More than a year and a half after confidential meetings between Tacoma and Seattle port commissions began, one Tacoma port commissioner says he has lingering doubts about how a proposed alliance will function.
“We’ve got to do things differently than now,” said Don Meyer. “I support the idea of an alliance.”
But Meyer said he thinks the way the shipping alliance is structured in the draft revealed last week has potential pitfalls for Tacoma.
“I have a real difficulty with the basic structure of the alliance,” he said.
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Veteran Tacoma Port Commissioner Connie Bacon takes issue with Meyer. She is surprised that Meyer still has doubts after countless hours of meetings and discussions with fellow port commission members from both ports.
“Don is passionate about his concerns,” said Bacon, “but I was nonplussed that he chose to bring these concerns up after so much debate and compromise.”
The two commissions met more than two dozen times in confidential meetings they say were allowed under the Federal Maritime Act. An Olympia government watchdog, Arthur West, is challenging the privacy of those meetings under the state Open Meetings Act. West lost in King County Superior Court, but is appealing that decision.
Meyer said he was uncomfortable with so much of the planning and discussion of the alliance being confidential. “I think we went too far in not giving the public the benefit of our thinking.”
Under the draft alliance plan formally unveiled last week, the two ports would form a public development authority to market and operate shipping facilities in each port. Each of the ports has designated terminals and other property that would be operated by the alliance under the leadership of Port of Tacoma Chief Executive John Wolfe.
Ownership of those cargo facilities would remain under each port, but the day-to-day leasing and, in some cases, operations of those facilities would be handled by the alliance.
Each port under the draft agreement proposed last week contributed facilities to the alliance for operations of roughly equal value. The alliance’s profits would be split equally between the two ports.
Meyer said he’s concerned that the facilities that Tacoma is offering the alliance have a more diverse domestic and international revenue base while the facilities contributed by Seattle are focused on terminals in the troubled international shipping sector.
Tacoma, for instance, is turning over operations of its Alaska cargo terminals, its auto import facilities and its break-bulk terminals to the alliance, as well as its international container handling terminals. Seattle’s contributions are mostly international terminals. Not included are that port’s cruise ship terminals or its fishing fleet facilities.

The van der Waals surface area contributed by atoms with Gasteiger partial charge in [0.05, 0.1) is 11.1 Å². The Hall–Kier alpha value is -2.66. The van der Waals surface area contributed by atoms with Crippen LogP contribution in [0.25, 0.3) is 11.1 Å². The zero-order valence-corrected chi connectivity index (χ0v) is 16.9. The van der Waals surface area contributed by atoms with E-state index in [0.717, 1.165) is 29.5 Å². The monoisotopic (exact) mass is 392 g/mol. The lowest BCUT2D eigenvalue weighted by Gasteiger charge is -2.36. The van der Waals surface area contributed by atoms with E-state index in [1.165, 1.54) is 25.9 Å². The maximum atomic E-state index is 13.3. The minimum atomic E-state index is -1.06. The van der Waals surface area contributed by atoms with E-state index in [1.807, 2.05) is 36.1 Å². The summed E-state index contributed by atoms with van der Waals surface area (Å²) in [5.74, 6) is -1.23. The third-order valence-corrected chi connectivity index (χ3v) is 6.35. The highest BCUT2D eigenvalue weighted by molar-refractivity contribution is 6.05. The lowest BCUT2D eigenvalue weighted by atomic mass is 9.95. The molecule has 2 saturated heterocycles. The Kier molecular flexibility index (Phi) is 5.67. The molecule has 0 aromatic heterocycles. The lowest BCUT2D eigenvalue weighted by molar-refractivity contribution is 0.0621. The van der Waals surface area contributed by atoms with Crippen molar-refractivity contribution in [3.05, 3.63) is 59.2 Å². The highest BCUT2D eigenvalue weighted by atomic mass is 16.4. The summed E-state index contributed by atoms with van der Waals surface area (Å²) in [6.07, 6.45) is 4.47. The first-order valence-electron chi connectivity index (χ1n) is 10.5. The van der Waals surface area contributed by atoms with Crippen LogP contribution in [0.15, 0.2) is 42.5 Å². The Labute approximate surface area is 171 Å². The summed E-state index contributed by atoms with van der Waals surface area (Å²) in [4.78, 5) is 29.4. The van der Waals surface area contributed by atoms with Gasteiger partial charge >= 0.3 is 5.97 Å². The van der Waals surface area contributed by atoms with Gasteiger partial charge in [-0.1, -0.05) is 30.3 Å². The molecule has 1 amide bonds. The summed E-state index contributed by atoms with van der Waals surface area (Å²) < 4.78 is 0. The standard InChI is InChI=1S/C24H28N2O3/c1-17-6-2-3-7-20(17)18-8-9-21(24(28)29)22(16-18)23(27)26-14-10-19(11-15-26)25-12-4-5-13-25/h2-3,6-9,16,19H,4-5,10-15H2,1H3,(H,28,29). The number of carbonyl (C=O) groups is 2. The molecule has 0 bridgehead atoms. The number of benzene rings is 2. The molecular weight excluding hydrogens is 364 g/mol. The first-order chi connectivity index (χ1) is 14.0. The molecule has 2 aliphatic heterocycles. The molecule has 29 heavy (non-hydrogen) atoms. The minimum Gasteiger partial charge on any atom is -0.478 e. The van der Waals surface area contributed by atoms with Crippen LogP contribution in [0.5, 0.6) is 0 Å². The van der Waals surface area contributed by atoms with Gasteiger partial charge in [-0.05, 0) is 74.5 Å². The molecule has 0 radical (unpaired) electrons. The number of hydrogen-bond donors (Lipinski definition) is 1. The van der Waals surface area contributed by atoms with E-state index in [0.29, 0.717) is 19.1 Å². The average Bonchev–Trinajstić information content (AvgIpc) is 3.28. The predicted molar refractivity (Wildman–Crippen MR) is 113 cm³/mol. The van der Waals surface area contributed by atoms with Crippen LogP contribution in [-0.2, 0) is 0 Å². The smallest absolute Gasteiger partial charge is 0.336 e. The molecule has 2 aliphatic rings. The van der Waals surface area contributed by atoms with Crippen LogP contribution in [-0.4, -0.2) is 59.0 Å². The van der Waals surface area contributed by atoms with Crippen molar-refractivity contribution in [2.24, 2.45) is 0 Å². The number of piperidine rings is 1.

One of the principal reasons the two ports are forming an alliance is that the region’s share of the international container shipping trade has been slipping in competition with ports in Canada, Mexico, Southern California and on the East Coast.
The two ports say they’re joining together to market their terminals in part to attract new business, to improve customer service and to halt cutthroat competition among the two neighbor ports.
Meyer says he fears the revenue sharing between the healthy terminals in Tacoma and the troubled terminals in Seattle could affect Tacoma’s bottom line and its critical bond rating.
A poorer economic performance for Tacoma could push Tacoma port commissioners to consider raising port property taxes, he fears. The Port of Tacoma now collects some $13 million yearly in property taxes. The Port of Seattle collects about $70 million in King County, where property is more valuable than in Pierce County and there are more residents.
The Tacoma port commission member says he also fears that the Port of Tacoma may be borrowing trouble because of controversy surrounding Seattle’s Terminal 5. The Port of Seattle closed that terminal to consolidate its container business at other terminals. In the meantime, it has leased Terminal 5 as a winter base for Shell oil exploration vessels. That lease has brought protests to Seattle port meetings because environmentalists are concerned that oil drilling in the Arctic by those vessels will compromise the environment. Terminal 5, under the draft agreement, would be part of the Northwest Seaport Alliance properties.
Meyer also is concerned that the Port of Tacoma is unequally lending its most qualified and talented maritime staff to help run the alliance. Wolfe, likely to head the alliance, will remain the Port of Tacoma’s chief executive simultaneously.
Bacon said she believes that both domestic and international facilities should be included in the alliance portfolio in order to allow the alliance staff to offer potential customers a full range of services and properties.
“I’m surprised that Don can’t get past his parochial views to support the alliance,” she said.
Meyer said he’s not yet decided whether to vote to send the alliance plan to the Federal Maritime Commission for its approval. He will be considering carefully the remarks from the public about the alliance plan before making up his mind.
“It would be a lot easier to ‘get along, go along,’ ” said Meyer. “But I’m still considering if that would be the wisest course.”